Pepper Girl, Fairness & Investment Climate

The Victim

We have followed the Marwako episode since the story broke. While we do not agree with any action which seeks to denigrate the citizens of this country by both local and expatriate employers, we are guided by the need to be fair in whatever we do.

Social media have been expectedly busy with the subject as most contributors – if not all – are demanding that patronage for Marwako products be stopped forthwith.

The above is a costly call, the implications of which are far-reaching: the victim has spoken as has the chief executive officer of the company who is on the side of fairness.

The law enforcement agency is currently investigating the case in which the suspect is said to have pushed the head of a Ghanaian female worker into blended pepper. It would be in the interest of both victim and the suspect that the matter is managed fairly and in accordance with the laws of the land.

We are unable to deal with the intricacies of the case, such exercise being the preserve of the Criminal Investigations Department (CID) of the Police Service. Besides, we do not want to take sides in a matter which fallouts if not managed properly, can have negative effects on our business environment. We certainly do not want to post a picture of a Ghana where the rule of law is varied for citizens and expatriates.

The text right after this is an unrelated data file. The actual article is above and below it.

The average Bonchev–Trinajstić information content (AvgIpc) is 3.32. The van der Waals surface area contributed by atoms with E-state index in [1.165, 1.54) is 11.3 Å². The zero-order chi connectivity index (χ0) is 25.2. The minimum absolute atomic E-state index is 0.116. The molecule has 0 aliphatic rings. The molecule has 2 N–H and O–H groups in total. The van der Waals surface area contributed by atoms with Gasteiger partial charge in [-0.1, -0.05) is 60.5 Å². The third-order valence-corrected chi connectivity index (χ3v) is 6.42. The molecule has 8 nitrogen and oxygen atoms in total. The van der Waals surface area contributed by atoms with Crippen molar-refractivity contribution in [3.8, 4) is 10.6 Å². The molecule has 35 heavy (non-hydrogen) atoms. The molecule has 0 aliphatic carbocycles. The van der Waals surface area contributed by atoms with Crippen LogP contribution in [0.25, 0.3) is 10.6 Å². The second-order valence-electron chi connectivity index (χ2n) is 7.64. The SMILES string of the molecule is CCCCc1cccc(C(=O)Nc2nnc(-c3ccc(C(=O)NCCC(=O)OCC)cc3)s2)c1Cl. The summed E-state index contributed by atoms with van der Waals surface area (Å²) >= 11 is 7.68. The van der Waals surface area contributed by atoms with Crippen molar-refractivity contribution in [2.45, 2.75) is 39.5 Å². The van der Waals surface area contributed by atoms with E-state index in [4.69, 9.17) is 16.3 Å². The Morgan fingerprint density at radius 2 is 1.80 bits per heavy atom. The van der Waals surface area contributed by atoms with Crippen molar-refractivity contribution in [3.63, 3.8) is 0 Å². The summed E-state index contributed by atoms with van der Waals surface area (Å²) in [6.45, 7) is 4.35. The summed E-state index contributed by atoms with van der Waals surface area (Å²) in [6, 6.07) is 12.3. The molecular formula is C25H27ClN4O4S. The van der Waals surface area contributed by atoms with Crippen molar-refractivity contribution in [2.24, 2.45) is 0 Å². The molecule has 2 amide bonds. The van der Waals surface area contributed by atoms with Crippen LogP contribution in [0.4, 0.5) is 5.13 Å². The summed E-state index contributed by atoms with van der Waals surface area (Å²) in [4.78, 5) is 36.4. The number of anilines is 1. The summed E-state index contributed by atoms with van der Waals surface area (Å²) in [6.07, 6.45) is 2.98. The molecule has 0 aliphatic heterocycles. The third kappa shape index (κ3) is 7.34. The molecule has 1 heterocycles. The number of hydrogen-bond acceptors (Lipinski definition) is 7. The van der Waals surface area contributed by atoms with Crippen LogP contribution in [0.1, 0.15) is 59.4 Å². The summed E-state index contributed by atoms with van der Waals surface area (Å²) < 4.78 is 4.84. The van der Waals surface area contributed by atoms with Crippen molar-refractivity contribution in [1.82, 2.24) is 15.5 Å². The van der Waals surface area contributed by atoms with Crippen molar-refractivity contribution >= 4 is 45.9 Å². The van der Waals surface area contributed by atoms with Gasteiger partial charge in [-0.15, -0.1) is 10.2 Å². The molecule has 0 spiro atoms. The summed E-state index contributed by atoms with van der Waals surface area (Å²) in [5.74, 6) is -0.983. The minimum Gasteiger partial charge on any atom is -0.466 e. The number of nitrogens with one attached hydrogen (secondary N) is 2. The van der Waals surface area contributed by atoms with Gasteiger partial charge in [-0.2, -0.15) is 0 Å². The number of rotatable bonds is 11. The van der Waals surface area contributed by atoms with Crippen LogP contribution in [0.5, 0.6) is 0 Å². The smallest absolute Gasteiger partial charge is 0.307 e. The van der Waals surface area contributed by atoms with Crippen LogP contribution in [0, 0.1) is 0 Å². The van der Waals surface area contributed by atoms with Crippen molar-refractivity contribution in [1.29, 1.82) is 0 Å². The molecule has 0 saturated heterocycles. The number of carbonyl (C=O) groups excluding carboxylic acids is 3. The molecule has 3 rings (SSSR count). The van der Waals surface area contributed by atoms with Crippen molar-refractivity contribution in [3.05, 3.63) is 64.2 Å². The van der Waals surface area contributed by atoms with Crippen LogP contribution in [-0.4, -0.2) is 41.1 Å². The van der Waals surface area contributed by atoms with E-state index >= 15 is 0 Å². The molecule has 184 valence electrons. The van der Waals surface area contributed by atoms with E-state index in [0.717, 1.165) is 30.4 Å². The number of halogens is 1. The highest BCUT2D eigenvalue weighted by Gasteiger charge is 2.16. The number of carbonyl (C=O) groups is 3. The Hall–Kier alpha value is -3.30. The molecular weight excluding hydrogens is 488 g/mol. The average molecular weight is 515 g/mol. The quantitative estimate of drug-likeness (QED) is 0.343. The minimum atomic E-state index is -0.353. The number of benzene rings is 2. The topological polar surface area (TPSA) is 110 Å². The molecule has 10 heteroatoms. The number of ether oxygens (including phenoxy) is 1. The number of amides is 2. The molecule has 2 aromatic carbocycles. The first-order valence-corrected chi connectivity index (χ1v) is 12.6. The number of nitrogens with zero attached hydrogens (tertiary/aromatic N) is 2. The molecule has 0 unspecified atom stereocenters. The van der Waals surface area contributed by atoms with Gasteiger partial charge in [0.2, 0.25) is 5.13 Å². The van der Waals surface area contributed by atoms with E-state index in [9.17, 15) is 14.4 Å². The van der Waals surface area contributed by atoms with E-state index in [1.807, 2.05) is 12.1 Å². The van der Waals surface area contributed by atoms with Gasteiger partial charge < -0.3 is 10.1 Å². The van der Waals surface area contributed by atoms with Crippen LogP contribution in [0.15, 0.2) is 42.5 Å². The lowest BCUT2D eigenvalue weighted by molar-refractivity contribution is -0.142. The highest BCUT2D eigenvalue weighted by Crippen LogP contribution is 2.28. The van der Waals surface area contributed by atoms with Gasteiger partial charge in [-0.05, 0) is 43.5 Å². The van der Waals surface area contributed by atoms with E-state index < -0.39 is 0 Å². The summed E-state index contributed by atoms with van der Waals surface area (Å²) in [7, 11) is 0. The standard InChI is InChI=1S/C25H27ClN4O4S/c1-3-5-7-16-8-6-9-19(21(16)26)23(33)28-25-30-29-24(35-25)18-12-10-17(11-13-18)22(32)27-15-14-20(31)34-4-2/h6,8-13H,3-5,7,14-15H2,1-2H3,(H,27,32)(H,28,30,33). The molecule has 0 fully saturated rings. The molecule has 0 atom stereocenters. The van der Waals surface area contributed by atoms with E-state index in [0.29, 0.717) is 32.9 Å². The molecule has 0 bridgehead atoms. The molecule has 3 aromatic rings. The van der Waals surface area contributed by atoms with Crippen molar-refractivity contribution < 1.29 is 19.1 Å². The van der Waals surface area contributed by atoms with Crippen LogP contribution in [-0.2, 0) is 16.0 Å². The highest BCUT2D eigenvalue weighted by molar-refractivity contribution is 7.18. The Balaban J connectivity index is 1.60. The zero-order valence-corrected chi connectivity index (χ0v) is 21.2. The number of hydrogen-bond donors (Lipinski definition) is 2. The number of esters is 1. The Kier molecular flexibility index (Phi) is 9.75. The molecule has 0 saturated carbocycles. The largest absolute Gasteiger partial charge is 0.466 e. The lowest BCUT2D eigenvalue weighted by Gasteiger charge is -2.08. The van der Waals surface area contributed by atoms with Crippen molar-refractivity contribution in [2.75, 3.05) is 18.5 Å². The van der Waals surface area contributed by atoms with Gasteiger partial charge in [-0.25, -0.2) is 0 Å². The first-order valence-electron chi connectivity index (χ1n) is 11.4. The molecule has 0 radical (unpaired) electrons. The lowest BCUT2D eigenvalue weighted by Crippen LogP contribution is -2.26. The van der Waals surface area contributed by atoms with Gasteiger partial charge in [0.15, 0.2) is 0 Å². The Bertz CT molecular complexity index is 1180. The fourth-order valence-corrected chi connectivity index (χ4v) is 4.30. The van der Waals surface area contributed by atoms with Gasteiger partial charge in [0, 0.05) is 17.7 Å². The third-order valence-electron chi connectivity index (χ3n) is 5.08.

It is more in the interest of the victim that the case is treated professionally and fairly than otherwise. The way things stand now and in the event of a warped management of the case, the message that would be posted would be enough to scare prospective investors away – no matter how minute such effect might be.

Our investment climate must not under any circumstance be tainted by actions which tend to paint us as antagonists against expatriates. We must not forget that investors prefer environments where they can count on the fairness of the law enforcement and judicial system.

Jumping to conclusion in a case in which the employer of both victim and suspect is ready to cooperate with the police and to allow the law to take its course as it were, is not the right thing to do.

For those who are clamouring for a boycott of the Marwako food brand, they should remember the over four hundred persons who would be laid off. That is not to say that employers, local and expatriate, must abuse the rights of their staff. All we are saying is let us allow the rule of law to work.

The victim, we have heard, has started posting a picture of suffering from a sort of Post Traumatic Stress Disorder. We are not experts in this field, but we just have a feeling that she is stretching the subject too far. In the event that she wins the case she might not be able to work again in the Marwako environment which appears to have been fouled by the social media interventions in the manner that we are seeing.

Should the law enforcement deem it fit to prosecute, let them not hesitate to do so because we want the truth to be told. In the event there was an iota of racism or even disrespect to the victim, the applicable law should apply.